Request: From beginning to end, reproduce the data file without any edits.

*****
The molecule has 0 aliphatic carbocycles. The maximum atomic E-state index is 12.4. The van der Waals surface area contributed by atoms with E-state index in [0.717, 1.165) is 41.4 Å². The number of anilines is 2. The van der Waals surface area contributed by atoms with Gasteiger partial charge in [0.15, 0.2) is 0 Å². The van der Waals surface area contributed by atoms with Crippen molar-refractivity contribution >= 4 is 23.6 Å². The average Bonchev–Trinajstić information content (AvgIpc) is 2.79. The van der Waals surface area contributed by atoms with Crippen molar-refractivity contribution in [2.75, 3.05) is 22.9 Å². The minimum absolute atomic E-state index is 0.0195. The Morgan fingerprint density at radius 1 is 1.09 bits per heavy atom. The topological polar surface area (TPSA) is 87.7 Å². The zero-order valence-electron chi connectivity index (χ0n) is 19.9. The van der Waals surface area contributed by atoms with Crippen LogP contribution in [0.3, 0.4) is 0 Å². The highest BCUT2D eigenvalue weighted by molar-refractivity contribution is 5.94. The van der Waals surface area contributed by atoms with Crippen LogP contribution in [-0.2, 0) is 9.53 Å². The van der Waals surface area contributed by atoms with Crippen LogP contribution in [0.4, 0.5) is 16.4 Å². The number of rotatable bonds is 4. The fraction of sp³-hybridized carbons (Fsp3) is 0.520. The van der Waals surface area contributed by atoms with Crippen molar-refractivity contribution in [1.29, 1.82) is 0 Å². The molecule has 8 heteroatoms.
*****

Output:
The molecule has 0 aliphatic carbocycles. The maximum atomic E-state index is 12.4. The van der Waals surface area contributed by atoms with E-state index in [0.717, 1.165) is 41.4 Å². The number of anilines is 2. The van der Waals surface area contributed by atoms with Gasteiger partial charge in [0.15, 0.2) is 0 Å². The van der Waals surface area contributed by atoms with Crippen molar-refractivity contribution >= 4 is 23.6 Å². The average Bonchev–Trinajstić information content (AvgIpc) is 2.79. The van der Waals surface area contributed by atoms with Crippen molar-refractivity contribution in [2.75, 3.05) is 22.9 Å². The minimum absolute atomic E-state index is 0.0195. The Morgan fingerprint density at radius 1 is 1.09 bits per heavy atom. The topological polar surface area (TPSA) is 87.7 Å². The zero-order valence-electron chi connectivity index (χ0n) is 19.9. The van der Waals surface area contributed by atoms with Crippen LogP contribution in [0.3, 0.4) is 0 Å². The highest BCUT2D eigenvalue weighted by molar-refractivity contribution is 5.94. The van der Waals surface area contributed by atoms with Crippen LogP contribution in [-0.2, 0) is 9.53 Å². The van der Waals surface area contributed by atoms with Crippen LogP contribution in [0.4, 0.5) is 16.4 Å². The number of rotatable bonds is 4. The fraction of sp³-hybridized carbons (Fsp3) is 0.520. The van der Waals surface area contributed by atoms with Crippen molar-refractivity contribution in [1.29, 1.82) is 0 Å². The molecule has 8 heteroatoms.